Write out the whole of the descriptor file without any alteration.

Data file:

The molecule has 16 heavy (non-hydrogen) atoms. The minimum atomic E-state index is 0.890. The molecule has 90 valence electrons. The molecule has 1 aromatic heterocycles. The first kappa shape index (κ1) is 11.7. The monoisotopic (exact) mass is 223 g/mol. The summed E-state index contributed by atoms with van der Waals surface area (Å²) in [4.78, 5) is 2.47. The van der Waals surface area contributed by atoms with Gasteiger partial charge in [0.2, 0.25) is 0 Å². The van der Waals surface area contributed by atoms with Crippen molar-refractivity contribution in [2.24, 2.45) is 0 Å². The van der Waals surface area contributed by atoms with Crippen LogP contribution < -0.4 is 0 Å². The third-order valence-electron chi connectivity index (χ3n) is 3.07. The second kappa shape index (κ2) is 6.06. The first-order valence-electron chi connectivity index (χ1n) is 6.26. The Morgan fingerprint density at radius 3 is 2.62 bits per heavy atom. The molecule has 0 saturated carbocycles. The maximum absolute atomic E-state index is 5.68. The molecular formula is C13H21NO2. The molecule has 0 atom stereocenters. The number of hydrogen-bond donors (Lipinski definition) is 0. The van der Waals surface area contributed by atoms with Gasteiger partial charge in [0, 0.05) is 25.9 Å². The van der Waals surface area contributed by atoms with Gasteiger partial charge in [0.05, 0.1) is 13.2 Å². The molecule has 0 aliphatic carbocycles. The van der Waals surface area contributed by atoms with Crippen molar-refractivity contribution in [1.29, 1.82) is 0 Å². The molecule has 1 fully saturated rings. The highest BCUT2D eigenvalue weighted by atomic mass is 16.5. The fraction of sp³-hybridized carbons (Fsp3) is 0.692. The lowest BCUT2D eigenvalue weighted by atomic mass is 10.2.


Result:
The molecule has 16 heavy (non-hydrogen) atoms. The minimum atomic E-state index is 0.890. The molecule has 90 valence electrons. The molecule has 1 aromatic heterocycles. The first kappa shape index (κ1) is 11.7. The monoisotopic (exact) mass is 223 g/mol. The summed E-state index contributed by atoms with van der Waals surface area (Å²) in [4.78, 5) is 2.47. The van der Waals surface area contributed by atoms with Gasteiger partial charge in [0.2, 0.25) is 0 Å². The van der Waals surface area contributed by atoms with Crippen molar-refractivity contribution in [2.24, 2.45) is 0 Å². The van der Waals surface area contributed by atoms with Crippen LogP contribution < -0.4 is 0 Å². The third-order valence-electron chi connectivity index (χ3n) is 3.07. The second kappa shape index (κ2) is 6.06. The first-order valence-electron chi connectivity index (χ1n) is 6.26. The Morgan fingerprint density at radius 3 is 2.62 bits per heavy atom. The molecule has 0 saturated carbocycles. The maximum absolute atomic E-state index is 5.68. The molecular formula is C13H21NO2. The molecule has 0 atom stereocenters. The number of hydrogen-bond donors (Lipinski definition) is 0. The van der Waals surface area contributed by atoms with Gasteiger partial charge in [0, 0.05) is 25.9 Å². The van der Waals surface area contributed by atoms with Gasteiger partial charge in [0.05, 0.1) is 13.2 Å². The molecule has 0 aliphatic carbocycles. The van der Waals surface area contributed by atoms with Crippen molar-refractivity contribution in [1.29, 1.82) is 0 Å². The molecule has 1 fully saturated rings. The highest BCUT2D eigenvalue weighted by atomic mass is 16.5. The fraction of sp³-hybridized carbons (Fsp3) is 0.692. The lowest BCUT2D eigenvalue weighted by atomic mass is 10.2.